The AT&T Pebble Beach Pro-Am is right around the corner, taking place February 5-11 on the Monterey Peninsula, on the courses at Pebble Beach, Spyglass and the Monterey Peninsula Country Club.

The tournament features 156 professionals teamed with 156 amateurs. As you can imagine, the logistics involved with the tournament are involved and being the person in charge is a tremendous responsibility.

It all falls to Steve John, the Chief Executive Officer of the Monterey Peninsula Foundation and Tournament Director for the AT&T Pebble Beach Pro-Am and PURE Insurance Championship. He is the past President of Ocean Honda in Soquel. A graduate of Albion College in Michigan, John is active in the community having served on the boards for Santa Cruz County Bank, Cabrillo College Foundation, O’Neill Sea Odyssey, and First Capital Bank.

ACES Editor Dennis Miller recently had a chance to visit with John and talk about the upcoming tournament. This year’s tournament features the first appearance of Rory McIlroy in the event, as well as defending champion Jordan Spieth, Dustin Johnson, Jon Rahm, Phil Mickelson and Jason Day to name a few. As usual, Bill Murray heads the list of celebrities.

Steve John

Dennis Miller: That’s an impressive group of professionals you have playing this year!

Steve John: We have a professional field that is off the charts this year! It’s really a strong group of players. This as excited as we have been in a while.

DM: How do you go about putting together the pro field? They have so many options as to what tournaments they can play.

SJ: So many things go into it. We try to create an environment to make the professional want to come. You try to check all those boxes, like with parties and things to do off the course. I think we have done a great job protecting the players in an area next to the range in the lounge we have created. It’s a nice place for them to hang out and get ready for their day or relax after their round.

DM: The course rotation is unmatched around the world. Are you pretty set with three courses right now?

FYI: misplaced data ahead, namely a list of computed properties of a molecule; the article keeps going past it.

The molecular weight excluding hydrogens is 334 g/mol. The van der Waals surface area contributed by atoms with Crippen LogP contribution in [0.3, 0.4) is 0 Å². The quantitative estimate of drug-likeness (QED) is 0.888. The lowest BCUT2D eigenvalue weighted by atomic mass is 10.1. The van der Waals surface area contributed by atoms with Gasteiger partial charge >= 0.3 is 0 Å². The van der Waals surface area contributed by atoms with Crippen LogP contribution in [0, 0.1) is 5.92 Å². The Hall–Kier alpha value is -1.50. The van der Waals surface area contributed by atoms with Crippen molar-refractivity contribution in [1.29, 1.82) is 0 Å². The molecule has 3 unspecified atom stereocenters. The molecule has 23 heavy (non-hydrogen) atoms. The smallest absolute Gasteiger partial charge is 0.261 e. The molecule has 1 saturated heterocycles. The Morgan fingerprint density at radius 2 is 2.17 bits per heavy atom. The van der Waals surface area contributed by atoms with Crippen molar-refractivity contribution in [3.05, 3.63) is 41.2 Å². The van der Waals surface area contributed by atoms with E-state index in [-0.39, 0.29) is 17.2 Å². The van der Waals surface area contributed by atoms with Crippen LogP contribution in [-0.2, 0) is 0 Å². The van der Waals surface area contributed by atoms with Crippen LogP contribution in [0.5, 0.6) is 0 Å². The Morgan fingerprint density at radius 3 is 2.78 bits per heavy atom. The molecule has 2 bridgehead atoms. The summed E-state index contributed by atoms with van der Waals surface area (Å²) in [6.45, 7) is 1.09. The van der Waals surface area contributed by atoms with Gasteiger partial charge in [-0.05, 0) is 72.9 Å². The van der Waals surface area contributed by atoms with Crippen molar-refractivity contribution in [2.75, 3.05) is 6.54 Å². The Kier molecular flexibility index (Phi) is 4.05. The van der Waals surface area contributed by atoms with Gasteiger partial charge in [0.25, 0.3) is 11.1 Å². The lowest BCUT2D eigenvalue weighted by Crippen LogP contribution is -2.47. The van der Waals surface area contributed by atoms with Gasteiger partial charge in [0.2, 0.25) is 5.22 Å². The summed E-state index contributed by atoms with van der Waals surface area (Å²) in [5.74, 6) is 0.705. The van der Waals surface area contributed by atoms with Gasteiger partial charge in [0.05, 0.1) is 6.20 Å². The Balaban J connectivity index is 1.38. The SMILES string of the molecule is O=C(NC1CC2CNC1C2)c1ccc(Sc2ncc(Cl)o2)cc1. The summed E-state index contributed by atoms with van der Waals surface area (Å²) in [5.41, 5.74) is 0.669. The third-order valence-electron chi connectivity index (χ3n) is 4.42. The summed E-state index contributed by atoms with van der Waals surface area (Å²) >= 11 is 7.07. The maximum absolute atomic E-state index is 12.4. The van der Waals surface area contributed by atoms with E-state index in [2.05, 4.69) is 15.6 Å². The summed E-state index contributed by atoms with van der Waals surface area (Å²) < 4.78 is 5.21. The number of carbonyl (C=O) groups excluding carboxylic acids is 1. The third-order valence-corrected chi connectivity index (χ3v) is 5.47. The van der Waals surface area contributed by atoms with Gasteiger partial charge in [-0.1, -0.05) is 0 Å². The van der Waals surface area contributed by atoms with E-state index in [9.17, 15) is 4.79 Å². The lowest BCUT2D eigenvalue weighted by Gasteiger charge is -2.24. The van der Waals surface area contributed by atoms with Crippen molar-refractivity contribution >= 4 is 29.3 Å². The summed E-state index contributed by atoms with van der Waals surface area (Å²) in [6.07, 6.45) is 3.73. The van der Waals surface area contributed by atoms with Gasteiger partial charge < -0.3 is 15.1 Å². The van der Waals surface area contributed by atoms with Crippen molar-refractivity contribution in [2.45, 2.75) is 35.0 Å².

SJ: Spyglass and Pebble Beach are bankers. We are considering the Dunes course to take over for the Shores course at Monterey Peninsula. They have redone the Dunes and we had some of the professionals play it last year and they loved it. We will probably do that again this year and see what they have to say.

DM: What about deciding on the amateur field? You have celebrities that want to play, and you have the obligations to corporate sponsors. There has to be celebrities that want to play every year, but you just have no room. What’s the toughest part of putting together the amateur field?

SJ: The hardest part is saying no to someone. We must make sure we give the opportunity for (the fans) to see who they want to see. We want to sell tickets and get people wanting to watch the tournament on TV. We really want to bring the fans the best to see without stepping on toes. There’s a consideration list and the committee decides if the person is inline with our beliefs. The celebrities we have in the tournament are a reflection on us. It’s an unenviable position to be in.

DM: It’s the best chance, just not locally, but around the country, for people to see top celebrities and top professionals playing golf together on some of the most spectacular venues in the world.  But even with all those advantages, there’s still a lot of work to do getting people to make the trip down to watch the tournament.

SJ: There are so many offerings for people in the region that we must deliver a product that they will come in and say thank you for having this event. It’s not just golf, it’s golf 2.0. There’s no question that this time of year people can be going to Tahoe or Napa for the weekend, but we need to give them a reason to be here.

DM: And no matter how good the field is, you are still at the mercy. It can be stunningly beautiful, or it can be ugly. Got any insight into controlling the weather?

SJ: We call the only person that can affect the weather – Clint Eastwood. We say hey boss, can you do something about the weather.

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